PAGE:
Mosquito nets drastically reduces malaria cases in Papua New Guinea
Island nation still accounts for 36 percent of all malaria cases worldwide
Papua New Guinea is an island nation south of the equator that due to
its humid temperatures, places its population at high risk for malaria, a
deadly mosquito-borne virus. While New Guinea still remains the scene
of 36 percent of all malaria cases worldwide, medical authorities there
have very good success with insecticide treated nets, dramatically
reducing the rate of malaria infections there.
Long Lasting Insecticidal Nets, or LLINs, is a mosquito net treated in a factory with insecticide, which repels or kills the mosquitoes that come into contact with its surface.
While falling short of the global target of 50 percent mortality rate reduction, the widespread use of insecticide treated bed nets, improved diagnosis and access to medicines have all made dramatic inroads in containing the disease.
One of the challenged medical officials in Papua New Guinea face is the fact that mosquitoes quickly adapt to greater human mobility and higher recorded temperatures.
"Malaria has always been highly endemic in all lowland areas of Papua New Guinea and higher areas up to about 1600 meters have been prone to epidemics whenever weather conditions made transmission possible, for example, a combination of slightly (increased) humidity and higher temperatures," Manuel Hetzel, head of the Population Health and Demography unit at the Papua New Guinean Institute of Medical Research says.
The Pacific Climate Change Science Program reports that maximum temperatures in Port Moresby have increased by 0.11 degrees Celsius per decade since 1950 and believes they could rise by 0.4-1.0 degrees Celsius by 2030. The government predicts climate change could result in 200,000 more people in highland regions being affected by malaria epidemics.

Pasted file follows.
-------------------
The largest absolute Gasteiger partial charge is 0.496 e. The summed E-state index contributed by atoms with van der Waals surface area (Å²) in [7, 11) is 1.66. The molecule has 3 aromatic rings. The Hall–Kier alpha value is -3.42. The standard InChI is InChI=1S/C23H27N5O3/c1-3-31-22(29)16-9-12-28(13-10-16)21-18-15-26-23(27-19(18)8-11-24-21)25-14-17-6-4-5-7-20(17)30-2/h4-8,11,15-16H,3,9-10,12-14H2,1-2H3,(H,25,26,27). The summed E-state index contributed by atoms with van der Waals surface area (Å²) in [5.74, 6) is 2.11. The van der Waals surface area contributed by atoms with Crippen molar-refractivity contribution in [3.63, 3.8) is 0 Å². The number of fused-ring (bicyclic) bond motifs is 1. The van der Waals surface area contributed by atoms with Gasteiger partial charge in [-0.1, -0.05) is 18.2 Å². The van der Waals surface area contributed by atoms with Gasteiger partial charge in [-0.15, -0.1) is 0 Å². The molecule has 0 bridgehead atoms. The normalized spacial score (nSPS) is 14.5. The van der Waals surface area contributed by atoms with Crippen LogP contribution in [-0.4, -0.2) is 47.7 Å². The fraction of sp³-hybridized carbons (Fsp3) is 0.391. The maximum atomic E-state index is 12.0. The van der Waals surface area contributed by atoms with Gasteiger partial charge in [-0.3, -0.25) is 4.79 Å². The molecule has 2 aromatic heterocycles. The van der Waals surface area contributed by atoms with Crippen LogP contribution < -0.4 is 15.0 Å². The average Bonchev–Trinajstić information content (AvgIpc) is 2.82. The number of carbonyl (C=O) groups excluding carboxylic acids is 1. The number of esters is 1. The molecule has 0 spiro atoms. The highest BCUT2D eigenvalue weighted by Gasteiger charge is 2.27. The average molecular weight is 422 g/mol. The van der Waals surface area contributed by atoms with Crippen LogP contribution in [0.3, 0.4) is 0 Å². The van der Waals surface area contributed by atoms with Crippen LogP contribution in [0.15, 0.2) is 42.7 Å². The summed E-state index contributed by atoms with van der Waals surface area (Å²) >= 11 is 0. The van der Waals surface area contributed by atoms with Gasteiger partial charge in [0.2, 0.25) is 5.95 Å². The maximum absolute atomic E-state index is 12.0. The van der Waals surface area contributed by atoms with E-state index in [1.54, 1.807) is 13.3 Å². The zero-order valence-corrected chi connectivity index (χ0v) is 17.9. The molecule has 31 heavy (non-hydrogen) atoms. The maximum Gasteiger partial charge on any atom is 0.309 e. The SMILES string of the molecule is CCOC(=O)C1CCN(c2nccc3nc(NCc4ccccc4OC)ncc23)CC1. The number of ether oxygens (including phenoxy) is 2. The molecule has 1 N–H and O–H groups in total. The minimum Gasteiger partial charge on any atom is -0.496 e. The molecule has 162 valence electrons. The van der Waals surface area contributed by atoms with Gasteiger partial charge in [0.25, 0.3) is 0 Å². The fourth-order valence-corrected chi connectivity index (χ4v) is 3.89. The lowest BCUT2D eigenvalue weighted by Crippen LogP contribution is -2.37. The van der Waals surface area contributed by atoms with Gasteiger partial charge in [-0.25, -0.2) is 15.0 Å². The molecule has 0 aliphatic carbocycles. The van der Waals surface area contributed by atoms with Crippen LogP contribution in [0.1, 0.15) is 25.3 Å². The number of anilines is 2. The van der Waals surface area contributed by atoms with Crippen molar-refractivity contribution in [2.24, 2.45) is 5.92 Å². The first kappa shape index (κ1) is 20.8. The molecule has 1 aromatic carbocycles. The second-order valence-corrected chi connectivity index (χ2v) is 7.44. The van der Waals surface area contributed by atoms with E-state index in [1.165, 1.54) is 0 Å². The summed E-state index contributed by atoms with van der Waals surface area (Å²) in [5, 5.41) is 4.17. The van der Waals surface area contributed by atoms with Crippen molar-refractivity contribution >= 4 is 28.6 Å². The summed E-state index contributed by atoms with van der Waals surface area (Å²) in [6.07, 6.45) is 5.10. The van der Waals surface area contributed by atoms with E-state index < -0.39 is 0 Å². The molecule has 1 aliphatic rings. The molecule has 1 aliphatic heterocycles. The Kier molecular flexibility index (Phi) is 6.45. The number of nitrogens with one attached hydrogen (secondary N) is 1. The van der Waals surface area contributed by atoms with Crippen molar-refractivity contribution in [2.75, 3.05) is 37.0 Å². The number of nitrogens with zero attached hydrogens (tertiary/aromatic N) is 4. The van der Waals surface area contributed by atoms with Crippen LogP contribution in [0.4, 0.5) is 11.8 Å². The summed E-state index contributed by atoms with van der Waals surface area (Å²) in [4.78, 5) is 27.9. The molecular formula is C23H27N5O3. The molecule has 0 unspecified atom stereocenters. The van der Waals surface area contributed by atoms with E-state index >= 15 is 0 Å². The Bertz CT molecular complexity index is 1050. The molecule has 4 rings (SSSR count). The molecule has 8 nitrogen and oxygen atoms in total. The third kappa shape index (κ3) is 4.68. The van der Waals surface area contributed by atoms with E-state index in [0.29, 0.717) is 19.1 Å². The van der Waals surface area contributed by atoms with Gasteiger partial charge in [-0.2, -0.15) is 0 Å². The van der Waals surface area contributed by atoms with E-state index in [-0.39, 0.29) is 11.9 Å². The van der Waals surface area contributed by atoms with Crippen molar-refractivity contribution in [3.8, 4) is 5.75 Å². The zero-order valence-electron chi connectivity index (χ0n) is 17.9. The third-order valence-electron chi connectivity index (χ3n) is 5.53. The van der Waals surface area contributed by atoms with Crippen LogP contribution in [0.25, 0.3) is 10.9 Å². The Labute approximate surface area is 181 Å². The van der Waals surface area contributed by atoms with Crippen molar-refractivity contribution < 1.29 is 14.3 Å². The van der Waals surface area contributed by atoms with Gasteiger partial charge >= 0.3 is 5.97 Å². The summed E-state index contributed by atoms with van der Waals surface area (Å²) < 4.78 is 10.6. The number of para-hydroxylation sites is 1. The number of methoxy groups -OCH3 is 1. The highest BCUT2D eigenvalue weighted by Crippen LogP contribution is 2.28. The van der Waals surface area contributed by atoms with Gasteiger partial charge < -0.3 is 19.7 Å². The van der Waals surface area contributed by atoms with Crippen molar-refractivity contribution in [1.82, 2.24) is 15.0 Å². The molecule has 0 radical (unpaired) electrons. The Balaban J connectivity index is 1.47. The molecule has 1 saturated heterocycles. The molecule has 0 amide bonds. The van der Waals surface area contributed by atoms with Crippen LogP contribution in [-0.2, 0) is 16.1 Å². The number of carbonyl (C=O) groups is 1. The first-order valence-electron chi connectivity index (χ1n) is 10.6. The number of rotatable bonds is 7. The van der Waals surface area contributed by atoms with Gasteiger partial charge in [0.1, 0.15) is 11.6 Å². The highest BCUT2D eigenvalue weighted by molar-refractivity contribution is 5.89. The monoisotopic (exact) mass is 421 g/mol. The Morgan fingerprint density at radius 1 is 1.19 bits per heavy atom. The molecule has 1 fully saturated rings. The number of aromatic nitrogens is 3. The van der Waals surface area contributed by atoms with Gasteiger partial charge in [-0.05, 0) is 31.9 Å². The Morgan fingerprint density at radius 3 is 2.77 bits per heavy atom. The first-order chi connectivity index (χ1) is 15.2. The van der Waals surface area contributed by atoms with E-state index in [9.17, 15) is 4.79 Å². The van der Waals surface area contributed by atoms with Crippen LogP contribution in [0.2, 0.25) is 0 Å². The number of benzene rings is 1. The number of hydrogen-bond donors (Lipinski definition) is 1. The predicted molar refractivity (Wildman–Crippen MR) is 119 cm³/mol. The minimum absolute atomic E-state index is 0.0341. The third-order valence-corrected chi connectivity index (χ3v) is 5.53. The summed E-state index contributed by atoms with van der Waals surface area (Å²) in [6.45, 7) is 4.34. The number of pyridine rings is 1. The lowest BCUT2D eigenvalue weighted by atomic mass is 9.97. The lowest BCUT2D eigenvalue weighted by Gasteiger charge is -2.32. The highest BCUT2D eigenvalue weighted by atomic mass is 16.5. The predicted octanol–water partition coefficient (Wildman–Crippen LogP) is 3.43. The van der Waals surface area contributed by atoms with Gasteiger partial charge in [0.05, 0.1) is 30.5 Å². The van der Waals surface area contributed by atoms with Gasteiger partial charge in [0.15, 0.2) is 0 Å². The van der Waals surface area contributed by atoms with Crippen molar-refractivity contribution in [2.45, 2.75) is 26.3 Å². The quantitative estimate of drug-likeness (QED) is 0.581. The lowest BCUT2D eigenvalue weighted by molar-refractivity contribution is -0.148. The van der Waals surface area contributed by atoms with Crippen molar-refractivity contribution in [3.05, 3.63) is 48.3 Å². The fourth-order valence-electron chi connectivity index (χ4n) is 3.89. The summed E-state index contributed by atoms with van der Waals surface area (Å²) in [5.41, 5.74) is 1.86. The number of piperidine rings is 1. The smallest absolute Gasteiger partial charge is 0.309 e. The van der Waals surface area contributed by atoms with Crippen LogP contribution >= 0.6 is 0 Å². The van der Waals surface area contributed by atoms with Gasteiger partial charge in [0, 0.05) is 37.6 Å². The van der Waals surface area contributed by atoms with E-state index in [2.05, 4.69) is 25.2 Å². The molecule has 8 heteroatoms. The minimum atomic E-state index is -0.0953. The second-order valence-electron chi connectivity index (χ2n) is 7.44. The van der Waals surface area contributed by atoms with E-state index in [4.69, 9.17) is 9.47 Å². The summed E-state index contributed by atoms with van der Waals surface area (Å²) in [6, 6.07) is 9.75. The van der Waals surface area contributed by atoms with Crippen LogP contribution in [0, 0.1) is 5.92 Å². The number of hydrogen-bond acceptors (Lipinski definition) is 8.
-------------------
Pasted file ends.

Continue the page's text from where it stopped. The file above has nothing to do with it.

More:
Long Lasting Insecticidal Nets, or LLINs, is a mosquito net treated in a factory with insecticide, which repels or kills the mosquitoes that come into contact with its surface. Each net has a life span of at least three years. These nets are most effective at night when the main malaria carrying mosquitoes are active. This protects transmission of the virus while people are asleep.
The World health Organization supports the use of LLINs. The organization claims that vector control "is the only intervention that can reduce malaria transmission from very high levels to close to zero." The WHO also suggests the most effective way to achieve widespread net protection "is through provision of free LLINs, so that everyone sleeps under an LLIN every night."
LLINs to 80 percent of the population in Papua New Guinea have been made available through the use of a grant. Tim Freeman, the organization's project manager, says that the emerging factor of climate change has not altered the distribution Program.
"We are responsible for ensuring LLINs are distributed to every household in the country, regardless of whether they are considered high or low risk," he said.
A version of this story was first published by Inter Press Service news agency.
© 2012, Catholic Online. Distributed by NEWS CONSORTIUM.
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Pope Benedict XVI's Prayer Intentions for January 2013
General Intention: The Faith of Christians. That in this Year of Faith Christians may deepen their knowledge of the mystery of Christ and witness joyfully to the gift of faith in him.
Missionary Intention: Middle Eastern Christians. That the Christian communities of the Middle East, often discriminated against, may receive from the Holy Spirit the strength of fidelity and perseverance.
Keywords: Papua New Guinea, malaria, nets, World Health Organization
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